Part of Central and Eastern Europe, once aptly branded as Bloodlands by an American historian Timothy Snyder is today the most likely potential hybrid war theater. This is the place where the Russian expansion must be resisted.
The land of Poland, Ukraine, Belarus, the Baltic States, the north-western part of Russia was so soaked in blood in the World War II that all political activities there are based solely on compromise. The clash of the two totalitarian regimes was unprecedented in its cruelty, while the human sacrifices were imperessively enormous. The war had settled permanently in the mass consciousness of local residents, and Russia didn’t waste its chance to use this circumstance now, in early XXI century.
Hybrid warfare primarily involves the fight for the attitude and consciousness of citizens of a state or group of ctates which have become a victim of aggression. Historical memory helps the Kremlin propaganda spin the flywheel and create confrontation between different states. Russian propaganda masterminds seek to achieve their goals, having at their disposal historical archives of the Russian Empire and the Soviet Union, whose impact on these regions was systematic.
That’s why we could constantly hear the term “fascists” and “punitive units” in the rhetoric of Russian media covering the events of the Euromaidan, the subsequent annexation of Crimea and the Donbas conflict. That’s why the Kremlin has worked hard to discredit Stepan Bandera and Roman Shukhevych, and keeps using the issue of a so-called “Volhynia massacre” at every opportunity. Plenty of complex issues of coexistence have remained unresolved in Bloodlands over the decades under the rule of the Communist party and the parties of “people’s democracy.” Today, the Kremlin skillfully inserts red-hot needles of tuned manipulation into the chronic wounds of various nations. There is another factor: the countries of the Old Europe are sometimes to turn a blind eye to what is happening across Baltic-Black Sea arc of traditional instability, because their big business is eager to resume full-fledged relations with Russia.
Ukraine has found itself at the forefront of hybrid war, and today it is paying a heavy price for its own lack of attention to historical problems and to setting up national mentality.
It is extremely difficult to counteract the Russian information machine - it has been finely tuned and graciously funded. Before MH17 was downed over Donbas in the summer of 2014, the Kremlin’s propaganda and the Russian media had skillfully misled world’s opinion by presenting events in the east of Ukraine as a civil war. Today, Moscow is seeking to show the inability of the official Kyiv to hold fruitful talks in the eyes of Ukraine’s Western partners, and to have the sanctions against Russia lifted. At the same time Russia is rocking the the situation within Ukraine’s borders, as candid attack on the internal front is usually preferred in a hybrid war over any linear actions.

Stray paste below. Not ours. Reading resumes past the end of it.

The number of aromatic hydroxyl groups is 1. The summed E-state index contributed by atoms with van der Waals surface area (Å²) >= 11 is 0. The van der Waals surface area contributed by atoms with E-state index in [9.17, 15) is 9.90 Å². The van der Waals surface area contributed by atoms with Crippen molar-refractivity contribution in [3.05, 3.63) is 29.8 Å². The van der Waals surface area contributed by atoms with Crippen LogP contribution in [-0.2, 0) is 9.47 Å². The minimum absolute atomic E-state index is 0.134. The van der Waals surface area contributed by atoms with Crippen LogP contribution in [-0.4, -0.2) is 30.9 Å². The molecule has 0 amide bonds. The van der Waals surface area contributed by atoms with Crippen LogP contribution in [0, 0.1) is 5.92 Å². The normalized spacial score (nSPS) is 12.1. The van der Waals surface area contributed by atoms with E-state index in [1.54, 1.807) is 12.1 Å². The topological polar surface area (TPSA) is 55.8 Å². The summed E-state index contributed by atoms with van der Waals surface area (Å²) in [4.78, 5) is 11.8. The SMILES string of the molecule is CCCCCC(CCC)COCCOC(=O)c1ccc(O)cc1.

Can Belarus remain calm in this situation, given its President Alexander Lukashenka parades his loyalty to the Kremlin? I doubt it, because the logic of waging a hybrid war does not imply excessive independence of geopolitical vassals dependant on a powerful overlord. “Batska” [‘father,’ a popular nickname of Lukashenka], though seemingly unsinkable, should still think about ways to escape from the claws of the Imperial Russian bear.
The one-party power established in Poland after the victory of the Prawo I Sprawedliwosc [Law and Justice Party] in the parliamentary elections, gave birth to numerous temptations of the party leaders. Given traditional sensitivity of the Polish society to the issues of historical memory, it is easy to assume the initiatives to demand an official apology from Kyiv for the events that took place 70 years ago in Volyn region. The problems in Poland’s relations with Belarus and Lithuania may catch also catch up. The issue of the Smolensk tragedy of 2010 is likely to re-emerge, as the Russian side will try to use it for its own purposes. Can such stance of Warsaw be strong and will it to allow Poland to effectively create a Baltic-Black Sea Union and strengthen its position on the continent? These questions seem rhetorical today.
In the Baltic states the local state elites are well aware of the Russian threat. That is exactly why U.S. President Barack Obama and German Chancellor Angela Merkel took turns in 2014 visiting the region and that’s why NATO’s combat aircraft, armored vehicles and additional units were deployed in these states.
Hybrid war is a confrontation of symbols. Washington and Brussels should show their flags as it’s important to show that they don’t give up on their allies.
However, the West is not ablr to completely remove Russia’s influence on the Russian-speaking population in the Baltic states. Moreover, the European Union, with the assistance of concerned journalists, mostly states the facts of Russian propaganda rather than actually confronts it.
Ukraine has unique experience both as the victim of the Russian information aggression, and as a country that has managed to refute the aggressor, rather unexpectedly for many. Therefore, it needs to seek allies in Bloodlands in order to prevent the spread of this hybrid war deeper into Europe. Today creating a hybrid alliance dominating over the EU and NATO through bilateral relations seems to be a priority to counter Russian propaganda.